Get involved with Robert Louis Stevenson Day 2016
Robert Louis Stevenson can be a tricky guy to bring into the primary school classroom. Children will probably be familiar with a lot of RLS-isms (yo-ho-ho and a bottle of rum anyone?) and could well know the basic gist of Treasure Island. However, they might find their first attempt at reading one of the original texts a bit of a challenge or be intimidated by the slightly unfamiliar language of 130 years ago.
Classes can see the adventures of Davie Balfour adapted for the stage
Never fear, me hearties, RLS Day 2016 might be able to help!
RLS Day was originally set up to commemorate Stevenson’s birthday on the 13th November but has since expanded to a week of events for both the public and schools. We’re delighted this year to be working with the National Library of Scotland and the Scottish Storytelling Centre to showcase a performance and workshop to introduce a fresh look at Kidnapped.
‘Kidnapped: When Kilts Were Banned’ is written by Donald Smith and presented by Rough Cut Robin Productions. Classes can see the adventures of Davie Balfour adapted for the stage, getting to grips with the characters and amazing narrative of the classic text in an accessible and fun way.
We’re running a creative writing competition this year, based around our theme of crime, to get young imaginations working
Linked to this, we have some limited places left on an associated workshop which allows primary students to explore the book through storytelling and performance. If you’re interested in booking onto either of these free events, please just have a look at our website.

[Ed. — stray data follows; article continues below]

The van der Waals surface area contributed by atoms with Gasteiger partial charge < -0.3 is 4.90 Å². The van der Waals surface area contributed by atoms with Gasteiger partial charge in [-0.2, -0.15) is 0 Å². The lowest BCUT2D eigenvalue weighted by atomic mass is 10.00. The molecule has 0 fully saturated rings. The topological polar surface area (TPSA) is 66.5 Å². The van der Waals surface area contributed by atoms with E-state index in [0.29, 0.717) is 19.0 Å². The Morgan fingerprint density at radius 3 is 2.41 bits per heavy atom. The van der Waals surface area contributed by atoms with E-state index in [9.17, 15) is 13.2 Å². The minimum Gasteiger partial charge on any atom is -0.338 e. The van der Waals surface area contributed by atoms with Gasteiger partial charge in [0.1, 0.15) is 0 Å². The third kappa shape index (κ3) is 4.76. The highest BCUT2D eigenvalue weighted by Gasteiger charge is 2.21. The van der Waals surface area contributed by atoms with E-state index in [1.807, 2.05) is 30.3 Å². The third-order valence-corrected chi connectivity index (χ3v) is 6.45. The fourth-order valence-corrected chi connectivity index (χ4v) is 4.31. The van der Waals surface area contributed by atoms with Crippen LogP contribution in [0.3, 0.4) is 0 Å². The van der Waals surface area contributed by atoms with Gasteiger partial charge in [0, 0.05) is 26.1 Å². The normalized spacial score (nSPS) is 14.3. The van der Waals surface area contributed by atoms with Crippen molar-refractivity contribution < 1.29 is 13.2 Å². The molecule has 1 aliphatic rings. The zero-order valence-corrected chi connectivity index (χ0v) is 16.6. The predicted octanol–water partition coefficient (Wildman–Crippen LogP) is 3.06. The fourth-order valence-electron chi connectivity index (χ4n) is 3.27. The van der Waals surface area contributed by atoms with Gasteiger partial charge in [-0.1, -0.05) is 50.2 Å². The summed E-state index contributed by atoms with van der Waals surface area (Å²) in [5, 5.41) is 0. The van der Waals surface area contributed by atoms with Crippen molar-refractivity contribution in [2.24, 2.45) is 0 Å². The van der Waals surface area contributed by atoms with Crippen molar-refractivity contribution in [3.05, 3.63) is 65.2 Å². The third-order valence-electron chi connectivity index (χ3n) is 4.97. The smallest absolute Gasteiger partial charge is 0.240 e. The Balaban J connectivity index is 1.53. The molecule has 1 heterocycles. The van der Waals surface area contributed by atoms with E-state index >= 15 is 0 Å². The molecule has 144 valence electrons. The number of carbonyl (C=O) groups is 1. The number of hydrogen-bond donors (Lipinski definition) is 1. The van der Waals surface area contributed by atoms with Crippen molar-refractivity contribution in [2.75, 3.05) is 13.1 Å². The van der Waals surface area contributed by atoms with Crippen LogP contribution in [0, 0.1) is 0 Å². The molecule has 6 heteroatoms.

One of the key components of our RLS Day schools programme is encouraging younger readers by looking at the story off the page. The books are a great read, but having sections read aloud is a brilliant way to tune into the rhythms of the language and allows the whole class to experience the story at the same pace. Have a look at our resources page for some ideas to explore the text in more detail.
Reading aloud and seeing performances (either live or online) are all fantastic tools but one of the greatest gifts RLS left was a legacy of inspiration. Countless authors have cited him as an influence and his gift for pure, imaginative storytelling stands out in literary history. We’re running a creative writing competition this year, based around our theme of crime, to get young imaginations working.
Sometimes the best way to appreciate someone else’s art is by creating your own. We’ve started a story, and would love to get some primary students to tell us how it could end. We don’t mind about grammar, spelling or word count: we would just love to read some tales with the kind of twists and turns which would make RLS’s moustache twitch.
Head on over to the Edinburgh City of Literature homepage to see their full range of programmes and attractions!
If you're a secondary teacher looking for some Kidnapped resources to use at National 5, we have an activity pack for the novel, plus all the other prose texts on the National 5 Scottish texts list.